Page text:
Even though she noticed small groups fighting inside the park and a helicopter hovering overhead, Johnson said she didn’t feel in danger at that point.

“(Kids) were just acting foolish, but at the time we weren’t realizing how much danger we were in,” she said.

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The family had looked forward to embarking on the more than 100-mile journey from their home in Byron, their trips becoming a yearly occurrence. They even booked a hotel in the area two weeks in advance.

In the hours leading up to the shooting, Johnson said everything was perfect. Her family went on roller coasters and Nevaeh posed for pictures with Looney Tunes characters and rode in antique cars with her father. The 6-year-old also had the courage to put her hands in the air while riding Up, Up and Away. Her brother did the same as the family rode Monster Mansion together.

“During the day, I thought we were lucky because we were able to conveniently get on rides really fast and had a good time,” Johnson said. “I took lots of pictures and videos, and then it was like something happened after 6:30 p.m. It started getting kind of crowded, and more rough.”

Jerica Johnson (left) and her children, Nevaeh, 6, and Nathan, 13, have fun on a ride at Six Flags Over Georgia prior to a shooting outside the park.

Credit: Jerica Johnson

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Credit: Jerica Johnson

Her family had just finished riding Up, Up and Away when they were told to make their way toward the park’s exit. There, they ran into the massive crowds.

After the shooting, the family stayed in the parking lot for more than an hour. During that time, Johnson said her mother advised them to have medical personnel check on Nevaeh’s injuries, but Johnson was scared to go near the chaos.

The GBI is investigating the shooting outside of Six Flags.

Credit: Benjamin Hendren

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Credit: Benjamin Hendren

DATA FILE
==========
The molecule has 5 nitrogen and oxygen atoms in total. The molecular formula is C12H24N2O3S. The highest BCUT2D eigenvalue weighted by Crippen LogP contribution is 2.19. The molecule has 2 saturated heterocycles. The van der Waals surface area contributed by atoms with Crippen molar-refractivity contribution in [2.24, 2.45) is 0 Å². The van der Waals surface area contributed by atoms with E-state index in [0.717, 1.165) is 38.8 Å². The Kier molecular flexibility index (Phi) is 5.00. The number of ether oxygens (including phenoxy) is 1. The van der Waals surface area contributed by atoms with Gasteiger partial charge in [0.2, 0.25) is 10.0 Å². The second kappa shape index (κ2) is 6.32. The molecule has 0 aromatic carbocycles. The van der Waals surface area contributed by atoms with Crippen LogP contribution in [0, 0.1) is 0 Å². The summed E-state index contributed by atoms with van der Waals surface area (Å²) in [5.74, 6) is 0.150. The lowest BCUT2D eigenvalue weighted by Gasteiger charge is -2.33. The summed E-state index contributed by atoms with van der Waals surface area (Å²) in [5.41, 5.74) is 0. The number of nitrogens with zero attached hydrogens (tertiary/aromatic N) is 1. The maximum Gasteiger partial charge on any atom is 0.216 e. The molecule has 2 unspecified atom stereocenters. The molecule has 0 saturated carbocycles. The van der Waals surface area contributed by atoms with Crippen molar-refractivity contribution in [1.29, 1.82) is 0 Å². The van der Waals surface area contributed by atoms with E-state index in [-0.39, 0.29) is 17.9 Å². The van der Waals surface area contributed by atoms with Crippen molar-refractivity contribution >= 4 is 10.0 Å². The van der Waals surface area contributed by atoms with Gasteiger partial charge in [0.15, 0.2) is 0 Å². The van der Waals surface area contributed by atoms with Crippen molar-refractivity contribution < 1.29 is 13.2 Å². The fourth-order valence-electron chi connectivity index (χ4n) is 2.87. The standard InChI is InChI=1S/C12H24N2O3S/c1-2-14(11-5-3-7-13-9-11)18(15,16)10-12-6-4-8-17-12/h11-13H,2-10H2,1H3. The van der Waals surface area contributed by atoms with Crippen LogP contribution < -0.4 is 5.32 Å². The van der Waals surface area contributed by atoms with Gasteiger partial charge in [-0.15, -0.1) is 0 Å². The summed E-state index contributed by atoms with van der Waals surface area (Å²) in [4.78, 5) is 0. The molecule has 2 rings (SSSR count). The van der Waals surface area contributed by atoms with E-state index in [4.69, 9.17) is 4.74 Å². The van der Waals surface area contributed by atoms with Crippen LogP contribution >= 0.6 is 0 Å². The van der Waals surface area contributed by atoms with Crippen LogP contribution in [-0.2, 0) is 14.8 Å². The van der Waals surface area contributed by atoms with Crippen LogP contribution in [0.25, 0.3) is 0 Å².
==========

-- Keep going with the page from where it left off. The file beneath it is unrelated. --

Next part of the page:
In a statement, the park said the shooting did not occur on its property or parking lot. A spokesperson declined to comment on whether the park would add additional security, citing the GBI’s investigation.

“This took place on South Service Road that is not owned or operated by Six Flags,” the statement read. “However, we join our community and the Atlanta region in our commitment to safety and security. We won’t put up with that type of activity here.”

Fighting was previously reported inside the park last March on the first day of the 2023 season. Police records also showed that additional fights broke out at the park six months later. On Sept. 16, a 13-year-old was attacked by a group of juveniles on the opening night of Fright Fest. Officials said he ended up unconscious with a fracture to the back of his skull.

Cobb spokesman Ross Cavitt said the police department is “willing to partner with any group or organization to combat youth violence, because they realize the effects it has on businesses and neighborhoods.”

Johnson’s family eventually left Six Flags about 9:30 p.m. Saturday. On the way home, she said her son pleaded with them to not stop for gas out of fear. The teenager didn’t attend school Monday.

“He’s still pretty upset,” Johnson said. “Our 6-year-old, she seems unscathed. The night of it, she was crying and upset, but (Sunday) she seemed back to normal.

“I can’t watch videos of (the shooting),” she added. “We will not be going back.”